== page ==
Wow, my video worked.  I didn’t think it would be that easy.  Copy and paste the URL and voila!  After I accomplished this feat, I immediately thought of how teachers can easily get around the fact that YouTube is blocked in most schools.  I was discussing this problem with a colleague of mine a few days ago.  To use YouTube in his class (which is does quite often) he has to convert the YouTube file at home to a format our computers accept, burn it to a CD and then bring it to school.  If this same teacher had a blog, he could embed the video easily and since the blog is web-based, share it with his students.

I’ve been doing some research today about using photo sharing websites in schools.  I needed to take a step back from my initial enthusiasm and think about whether there are any drawbacks to using them in the classroom.  Since this medium is relatively new, there is little research on the topic but it appears from my research that there are differing views on the viability of using photo sharing sites in schools. 


Due to the shear number of photos posted from elementary, middle, and high schools on Flickr (100,000) and school-related topics (700,000), it appears that many schools are embracing this technology Many school divisions such as the Ossining Union Free School District in New York uses and encourages the use of photo sharing sites such as Flickr in all of its schools (statistics from “Photo-Sharing Web Sites”).    Since many photosharing sites such Flickr, Picasa, Photbucket, Bubbleshare and Webshots are free, this has encouraged their use amongst teachers and students.  

However, it appears that other school districts are not as quick to embrace this Web 2.0 tool.  Even if teachers may want to embrace photosharing tools, often these sites as blocked at the district or division level.  In “Photo-Sharing web Sites,” author Odvard Dyrli wonders how teachers can integrate online photo sharing technologies when some school block these sites?


The problem with online sites is not difficult to understand.  Since the sites are open to all, there is a chance that students might have access to inappropriate photos.  And even though one might think this is the same as access to the World Wide Web at schools, remember that many schools block access to inappropriate sites through their filtering systems.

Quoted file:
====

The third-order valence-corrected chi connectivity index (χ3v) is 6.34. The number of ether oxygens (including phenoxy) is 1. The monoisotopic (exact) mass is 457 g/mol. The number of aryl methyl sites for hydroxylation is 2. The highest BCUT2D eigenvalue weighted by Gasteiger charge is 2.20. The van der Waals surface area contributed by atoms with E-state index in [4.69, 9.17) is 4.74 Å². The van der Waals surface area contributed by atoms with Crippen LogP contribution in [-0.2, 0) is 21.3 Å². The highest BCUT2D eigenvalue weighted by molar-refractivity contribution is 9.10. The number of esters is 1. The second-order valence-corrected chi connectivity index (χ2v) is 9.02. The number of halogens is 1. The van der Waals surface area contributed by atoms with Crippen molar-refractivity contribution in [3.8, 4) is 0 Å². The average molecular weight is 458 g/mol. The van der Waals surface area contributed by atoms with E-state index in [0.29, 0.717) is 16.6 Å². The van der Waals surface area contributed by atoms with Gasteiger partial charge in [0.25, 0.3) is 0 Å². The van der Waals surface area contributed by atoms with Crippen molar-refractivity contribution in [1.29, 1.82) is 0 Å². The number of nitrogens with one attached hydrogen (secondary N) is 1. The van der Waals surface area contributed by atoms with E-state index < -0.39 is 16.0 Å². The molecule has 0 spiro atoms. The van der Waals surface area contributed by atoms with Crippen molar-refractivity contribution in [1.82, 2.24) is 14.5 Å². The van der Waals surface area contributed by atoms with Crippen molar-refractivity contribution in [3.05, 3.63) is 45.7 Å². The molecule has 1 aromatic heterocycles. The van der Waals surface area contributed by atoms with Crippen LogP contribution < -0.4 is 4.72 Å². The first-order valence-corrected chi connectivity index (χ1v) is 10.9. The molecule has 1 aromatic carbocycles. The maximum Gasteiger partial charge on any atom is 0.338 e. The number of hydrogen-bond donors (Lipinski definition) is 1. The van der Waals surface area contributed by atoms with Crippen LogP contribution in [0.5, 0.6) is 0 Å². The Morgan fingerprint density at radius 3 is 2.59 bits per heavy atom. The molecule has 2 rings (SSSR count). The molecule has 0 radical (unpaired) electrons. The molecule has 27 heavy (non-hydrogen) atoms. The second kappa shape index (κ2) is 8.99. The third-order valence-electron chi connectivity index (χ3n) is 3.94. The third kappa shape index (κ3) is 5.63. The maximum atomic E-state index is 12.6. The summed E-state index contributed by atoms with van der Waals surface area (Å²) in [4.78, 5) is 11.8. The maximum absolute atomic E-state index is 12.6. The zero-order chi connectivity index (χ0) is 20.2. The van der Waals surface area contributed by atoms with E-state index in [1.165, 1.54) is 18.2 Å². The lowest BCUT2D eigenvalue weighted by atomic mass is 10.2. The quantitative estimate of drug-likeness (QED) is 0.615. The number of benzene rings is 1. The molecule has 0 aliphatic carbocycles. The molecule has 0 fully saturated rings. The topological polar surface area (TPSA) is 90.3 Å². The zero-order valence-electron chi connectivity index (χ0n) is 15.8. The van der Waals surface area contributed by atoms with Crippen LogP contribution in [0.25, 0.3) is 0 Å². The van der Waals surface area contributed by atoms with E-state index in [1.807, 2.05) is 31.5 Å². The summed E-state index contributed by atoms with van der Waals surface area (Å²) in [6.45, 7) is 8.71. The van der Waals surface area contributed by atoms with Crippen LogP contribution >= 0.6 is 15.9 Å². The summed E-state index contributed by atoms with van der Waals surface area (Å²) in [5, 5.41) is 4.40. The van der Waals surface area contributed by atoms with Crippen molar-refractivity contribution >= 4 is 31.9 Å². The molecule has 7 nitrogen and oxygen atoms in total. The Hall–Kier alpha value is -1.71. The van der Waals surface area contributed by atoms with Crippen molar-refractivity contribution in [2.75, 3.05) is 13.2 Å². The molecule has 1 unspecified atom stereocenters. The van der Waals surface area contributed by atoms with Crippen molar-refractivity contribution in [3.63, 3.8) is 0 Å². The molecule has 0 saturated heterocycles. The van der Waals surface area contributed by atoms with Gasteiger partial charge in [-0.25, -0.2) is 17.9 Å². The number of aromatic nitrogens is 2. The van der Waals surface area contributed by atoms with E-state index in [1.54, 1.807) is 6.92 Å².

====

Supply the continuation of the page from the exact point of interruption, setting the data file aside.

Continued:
It seems to me that the appropriate way of addressing the viewing of inappropriate photos by school children is to teach them how to deal with inappropriate photos if they were to arise and for the school division to establish clear policies in regard to viewing inappropriate content by students and staff.  As well, teachers need to monitor their students when using photo sharing sites just like they would when their students have free access to the Internet. 


Despite worries that students will see inappropriate sites when using photo sharing software, ideas about how photo sharing sites can be used in education abound.  In an article I read about photo sharing in education, thirteen ideas around the use of photo sharing in schools are listed as well as numerous examples of educators who are currently using photo sharing in their classrooms.  Among the ideas for photo sharing in education included in this article are:

  • share, comment and add notes to photos or images based on the curriculum
  • embedding photos in class and school websites to keep parents informed
  • inspire writing and creativity
  • create a storybook using shared images
  • create motivational posters, magazine covers, cd covers
  • teach students about creative commons photos and how they can find them for reports and assignments
  • use tags to find photos of areas and events around the world
  • combine geotagged photos with Google Earth to enhance geography lessons
  • create digital portfolios with images and text
  • create a field trip photoblog using shared class photos


So it appears that if we can teach students about the appropriate use of photo sharing sites and/or design assignments that still use photos from these sites that students don’t have to search for themselves, there are endless possibilities for enhanced learning, creativity and sharing in the classroom.